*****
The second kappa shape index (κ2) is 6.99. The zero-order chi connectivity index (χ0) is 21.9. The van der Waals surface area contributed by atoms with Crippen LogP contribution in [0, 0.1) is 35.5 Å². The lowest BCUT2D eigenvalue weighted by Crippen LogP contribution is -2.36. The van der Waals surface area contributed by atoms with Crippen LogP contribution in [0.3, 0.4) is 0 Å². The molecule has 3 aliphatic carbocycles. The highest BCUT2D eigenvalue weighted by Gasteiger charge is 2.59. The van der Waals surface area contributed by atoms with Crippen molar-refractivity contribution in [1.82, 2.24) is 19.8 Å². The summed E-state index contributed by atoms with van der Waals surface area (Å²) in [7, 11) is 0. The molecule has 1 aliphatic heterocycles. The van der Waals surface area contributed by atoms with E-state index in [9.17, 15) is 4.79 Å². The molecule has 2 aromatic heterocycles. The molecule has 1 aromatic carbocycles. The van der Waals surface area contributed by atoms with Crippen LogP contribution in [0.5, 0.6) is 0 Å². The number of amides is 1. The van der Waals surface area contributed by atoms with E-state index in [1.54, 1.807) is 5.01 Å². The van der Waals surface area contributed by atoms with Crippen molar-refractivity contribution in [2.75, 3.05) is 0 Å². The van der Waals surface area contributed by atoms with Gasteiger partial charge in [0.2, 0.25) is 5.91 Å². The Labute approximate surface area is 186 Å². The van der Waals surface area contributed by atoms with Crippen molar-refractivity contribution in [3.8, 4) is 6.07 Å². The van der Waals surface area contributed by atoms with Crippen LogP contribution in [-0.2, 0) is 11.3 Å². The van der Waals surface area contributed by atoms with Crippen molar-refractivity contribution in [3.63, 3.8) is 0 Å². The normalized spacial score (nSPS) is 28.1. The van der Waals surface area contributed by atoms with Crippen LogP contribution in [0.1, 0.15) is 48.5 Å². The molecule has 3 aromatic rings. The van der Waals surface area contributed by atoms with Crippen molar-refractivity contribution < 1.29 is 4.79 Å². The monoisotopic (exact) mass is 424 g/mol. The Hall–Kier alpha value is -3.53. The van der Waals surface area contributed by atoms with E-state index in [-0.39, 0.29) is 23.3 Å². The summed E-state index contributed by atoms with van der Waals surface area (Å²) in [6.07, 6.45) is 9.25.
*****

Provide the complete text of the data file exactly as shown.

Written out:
The second kappa shape index (κ2) is 6.99. The zero-order chi connectivity index (χ0) is 21.9. The van der Waals surface area contributed by atoms with Crippen LogP contribution in [0, 0.1) is 35.5 Å². The lowest BCUT2D eigenvalue weighted by Crippen LogP contribution is -2.36. The van der Waals surface area contributed by atoms with Crippen LogP contribution in [0.3, 0.4) is 0 Å². The molecule has 3 aliphatic carbocycles. The highest BCUT2D eigenvalue weighted by Gasteiger charge is 2.59. The van der Waals surface area contributed by atoms with Crippen molar-refractivity contribution in [1.82, 2.24) is 19.8 Å². The summed E-state index contributed by atoms with van der Waals surface area (Å²) in [7, 11) is 0. The molecule has 1 aliphatic heterocycles. The van der Waals surface area contributed by atoms with E-state index in [9.17, 15) is 4.79 Å². The molecule has 2 aromatic heterocycles. The molecule has 1 aromatic carbocycles. The van der Waals surface area contributed by atoms with Crippen LogP contribution in [0.5, 0.6) is 0 Å². The number of amides is 1. The van der Waals surface area contributed by atoms with E-state index in [1.54, 1.807) is 5.01 Å². The van der Waals surface area contributed by atoms with Crippen molar-refractivity contribution in [2.75, 3.05) is 0 Å². The van der Waals surface area contributed by atoms with Gasteiger partial charge in [0.2, 0.25) is 5.91 Å². The Labute approximate surface area is 186 Å². The van der Waals surface area contributed by atoms with Crippen molar-refractivity contribution in [3.8, 4) is 6.07 Å². The van der Waals surface area contributed by atoms with Crippen LogP contribution in [-0.2, 0) is 11.3 Å². The van der Waals surface area contributed by atoms with Crippen molar-refractivity contribution in [3.63, 3.8) is 0 Å². The normalized spacial score (nSPS) is 28.1. The van der Waals surface area contributed by atoms with Crippen LogP contribution in [0.1, 0.15) is 48.5 Å². The molecule has 3 aromatic rings. The van der Waals surface area contributed by atoms with Crippen molar-refractivity contribution < 1.29 is 4.79 Å². The monoisotopic (exact) mass is 424 g/mol. The Hall–Kier alpha value is -3.53. The van der Waals surface area contributed by atoms with E-state index in [-0.39, 0.29) is 23.3 Å². The summed E-state index contributed by atoms with van der Waals surface area (Å²) in [6.07, 6.45) is 9.25.